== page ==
Features

'Torah of liberalism'

"'Torah of liberalism'" Continued...

Issue: "O Jerusalem," April 10, 2010

Q: And in the United States? This carried over into the United States, where the closest counterparts of the hostile forces of Europe seemed to be the Republicans, and the friendly counterparts seemed to be Democrats or to the left of the Democrats, the Socialists and at one point even the Communists. Nobody, up to a certain point, would have wondered why Jews were liberals. What else would they be?

Q: But in the 1960s everything changed. . . The real problem arose, as I date it, after 1967. For various reasons related to the culture of the '60s, there was a very dramatic reversal of roles between right and left, not just in the United States but everywhere in the world. This had to do with the State of Israel but spilled over into Jews in general. Whereas the right had always been unfriendly, enemy territory, it was suddenly becoming friendly. Whereas the left had been friendly territory, it was suddenly becoming hostile. This reversal has developed further and further, until today you could say without any equivocation that the most passionate supporters of the State of Israel in the United States are the evangelical Protestants, probably even more than the Jewish community itself by now.

Q: Who are Jews' worst enemies? The worst enemy of the Jewish state, and of Jews generally, is anti-Zionism, which is what anti-Semitism used to be. The canards, libels, and hatreds that were developed against the Jewish people in the past have been translated into the language of foreign affairs and directed against the Jewish state. The worst enemies of the Jewish state, and of Jews generally, are now to be found on the left, both here and around the world.

Q: Why do so many Jews refuse to recognize, acknowledge, and act upon this huge change in political culture that is now almost 50 years old? In the third part of my book I try to analyze the various theories that have been propounded to explain this puzzling phenomenon. I try to show that there are sociological, historical, and religious theories, and while they all have an element of truth, most are inadequate or just plain wrong. What I try to explain is that liberalism has become much more than a set of political opinions for political Jews: It has become a religion in its own right, with its own Torah of liberalism and its own set of commandments.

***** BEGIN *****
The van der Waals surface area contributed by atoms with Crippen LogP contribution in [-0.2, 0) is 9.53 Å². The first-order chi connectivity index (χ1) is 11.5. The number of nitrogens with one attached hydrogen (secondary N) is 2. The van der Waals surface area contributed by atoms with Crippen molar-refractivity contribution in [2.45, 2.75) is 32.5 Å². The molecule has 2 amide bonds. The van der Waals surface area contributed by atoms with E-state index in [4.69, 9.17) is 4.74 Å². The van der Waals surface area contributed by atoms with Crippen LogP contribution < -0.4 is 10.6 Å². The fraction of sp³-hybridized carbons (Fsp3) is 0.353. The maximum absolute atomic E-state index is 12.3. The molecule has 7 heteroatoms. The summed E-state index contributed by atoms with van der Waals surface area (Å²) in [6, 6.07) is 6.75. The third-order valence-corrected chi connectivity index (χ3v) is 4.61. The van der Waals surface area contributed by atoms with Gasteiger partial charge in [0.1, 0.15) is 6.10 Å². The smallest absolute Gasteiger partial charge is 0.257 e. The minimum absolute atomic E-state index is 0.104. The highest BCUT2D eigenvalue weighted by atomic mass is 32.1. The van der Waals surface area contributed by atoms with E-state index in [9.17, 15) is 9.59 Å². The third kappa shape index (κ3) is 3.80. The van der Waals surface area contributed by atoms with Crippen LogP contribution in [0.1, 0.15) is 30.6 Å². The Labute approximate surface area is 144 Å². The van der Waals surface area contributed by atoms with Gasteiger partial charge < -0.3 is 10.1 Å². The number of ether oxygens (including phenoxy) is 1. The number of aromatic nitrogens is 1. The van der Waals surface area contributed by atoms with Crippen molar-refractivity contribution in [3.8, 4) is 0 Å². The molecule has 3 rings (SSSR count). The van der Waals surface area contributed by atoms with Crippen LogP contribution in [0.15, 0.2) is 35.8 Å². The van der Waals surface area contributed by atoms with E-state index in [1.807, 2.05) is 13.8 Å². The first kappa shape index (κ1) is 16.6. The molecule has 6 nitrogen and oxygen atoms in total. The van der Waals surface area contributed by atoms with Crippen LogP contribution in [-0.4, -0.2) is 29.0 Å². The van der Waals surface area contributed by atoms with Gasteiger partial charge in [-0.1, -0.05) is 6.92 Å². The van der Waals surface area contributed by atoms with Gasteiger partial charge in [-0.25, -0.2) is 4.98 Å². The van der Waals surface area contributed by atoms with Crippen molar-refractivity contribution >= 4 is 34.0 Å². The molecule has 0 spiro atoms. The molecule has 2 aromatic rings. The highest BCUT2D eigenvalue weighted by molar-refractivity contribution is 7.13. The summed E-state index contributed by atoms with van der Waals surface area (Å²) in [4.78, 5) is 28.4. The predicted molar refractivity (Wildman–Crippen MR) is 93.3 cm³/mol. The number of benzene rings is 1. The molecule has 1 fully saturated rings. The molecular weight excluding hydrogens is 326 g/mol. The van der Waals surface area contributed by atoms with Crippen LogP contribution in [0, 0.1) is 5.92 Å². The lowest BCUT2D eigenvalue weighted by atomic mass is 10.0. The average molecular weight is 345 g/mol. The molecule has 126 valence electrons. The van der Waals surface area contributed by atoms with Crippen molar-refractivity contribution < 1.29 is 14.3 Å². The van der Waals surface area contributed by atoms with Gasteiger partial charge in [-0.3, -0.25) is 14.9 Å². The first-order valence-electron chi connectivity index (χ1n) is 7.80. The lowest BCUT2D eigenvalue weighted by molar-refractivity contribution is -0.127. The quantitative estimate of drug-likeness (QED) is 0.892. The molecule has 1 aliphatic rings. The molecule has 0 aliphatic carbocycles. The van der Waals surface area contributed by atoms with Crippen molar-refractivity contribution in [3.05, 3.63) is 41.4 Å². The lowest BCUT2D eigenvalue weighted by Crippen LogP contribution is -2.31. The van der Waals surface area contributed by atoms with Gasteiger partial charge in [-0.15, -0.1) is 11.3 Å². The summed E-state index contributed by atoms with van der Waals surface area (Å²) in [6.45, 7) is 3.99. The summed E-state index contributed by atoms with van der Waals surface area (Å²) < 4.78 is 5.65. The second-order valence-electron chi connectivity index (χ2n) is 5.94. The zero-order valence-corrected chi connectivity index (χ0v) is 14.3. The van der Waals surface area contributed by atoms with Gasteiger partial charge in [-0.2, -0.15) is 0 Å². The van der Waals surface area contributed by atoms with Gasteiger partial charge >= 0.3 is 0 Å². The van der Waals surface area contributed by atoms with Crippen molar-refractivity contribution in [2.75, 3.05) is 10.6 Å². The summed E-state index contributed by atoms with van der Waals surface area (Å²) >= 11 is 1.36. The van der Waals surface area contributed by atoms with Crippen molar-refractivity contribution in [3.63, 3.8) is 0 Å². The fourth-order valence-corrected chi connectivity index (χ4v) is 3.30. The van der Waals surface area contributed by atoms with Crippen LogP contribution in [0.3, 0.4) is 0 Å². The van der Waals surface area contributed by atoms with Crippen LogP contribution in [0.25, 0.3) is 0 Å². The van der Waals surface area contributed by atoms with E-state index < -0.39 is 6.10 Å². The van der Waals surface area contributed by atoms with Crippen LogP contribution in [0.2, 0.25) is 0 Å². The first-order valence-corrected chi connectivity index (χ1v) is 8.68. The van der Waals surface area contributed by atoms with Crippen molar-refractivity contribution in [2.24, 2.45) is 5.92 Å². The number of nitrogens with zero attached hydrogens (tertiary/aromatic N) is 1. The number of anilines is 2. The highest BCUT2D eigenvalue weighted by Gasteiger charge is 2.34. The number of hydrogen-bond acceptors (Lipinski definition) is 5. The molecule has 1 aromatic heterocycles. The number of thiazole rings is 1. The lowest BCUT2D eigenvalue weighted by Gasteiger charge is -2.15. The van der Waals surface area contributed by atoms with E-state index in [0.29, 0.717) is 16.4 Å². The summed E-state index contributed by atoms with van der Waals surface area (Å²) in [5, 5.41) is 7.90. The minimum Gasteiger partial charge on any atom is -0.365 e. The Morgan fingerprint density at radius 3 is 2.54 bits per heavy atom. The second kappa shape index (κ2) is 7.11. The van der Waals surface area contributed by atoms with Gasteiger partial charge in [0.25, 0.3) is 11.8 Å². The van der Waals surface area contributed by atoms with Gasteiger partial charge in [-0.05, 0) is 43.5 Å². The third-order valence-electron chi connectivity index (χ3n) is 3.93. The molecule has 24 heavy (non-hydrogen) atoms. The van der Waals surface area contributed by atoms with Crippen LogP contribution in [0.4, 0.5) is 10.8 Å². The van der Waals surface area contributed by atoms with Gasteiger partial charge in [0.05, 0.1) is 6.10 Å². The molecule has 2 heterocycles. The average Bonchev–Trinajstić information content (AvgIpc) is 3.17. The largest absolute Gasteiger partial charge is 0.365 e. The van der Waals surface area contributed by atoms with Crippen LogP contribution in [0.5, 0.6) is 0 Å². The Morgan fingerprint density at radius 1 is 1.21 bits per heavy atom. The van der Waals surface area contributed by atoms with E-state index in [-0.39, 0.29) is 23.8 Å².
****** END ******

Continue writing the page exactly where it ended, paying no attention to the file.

Q: Does this new Torah supersede the old? To the point where whenever they conflict, the new Torah will always trump the old. The devotion of three-quarters of my fellow Jews in America to liberalism and the Democratic Party is as passionate and scrupulous and faithful as the devotion their great-grandparents had toward the Torah of Judaism. They are very loyal to it, and they regard any move from left to right, or from liberalism to conservatism, with the same horror that their grandparents and great-grandparents felt about conversion to Christianity. There was a time when Orthodox Jews would actually go into mourning if a child converted. Many of my friends on the left went into their form of mourning when I became an apostate as a neo-conservative. They didn't know that they were aping their grandparents, but that's what they were doing.
To hear Marvin Olasky's complete interview with Norman Podhoretz, click here.

Marvin Olasky
Marvin Olasky

Marvin is editor in chief of WORLD News Group and the author of more than 20 books, including The Tragedy of American Compassion. Follow Marvin on Twitter @MarvinOlasky.

Comments

You must be a WORLD member to post comments.

    Keep Reading

     

    From cool to cold

    A long-term study finds middle-school popularity often doesn’t end well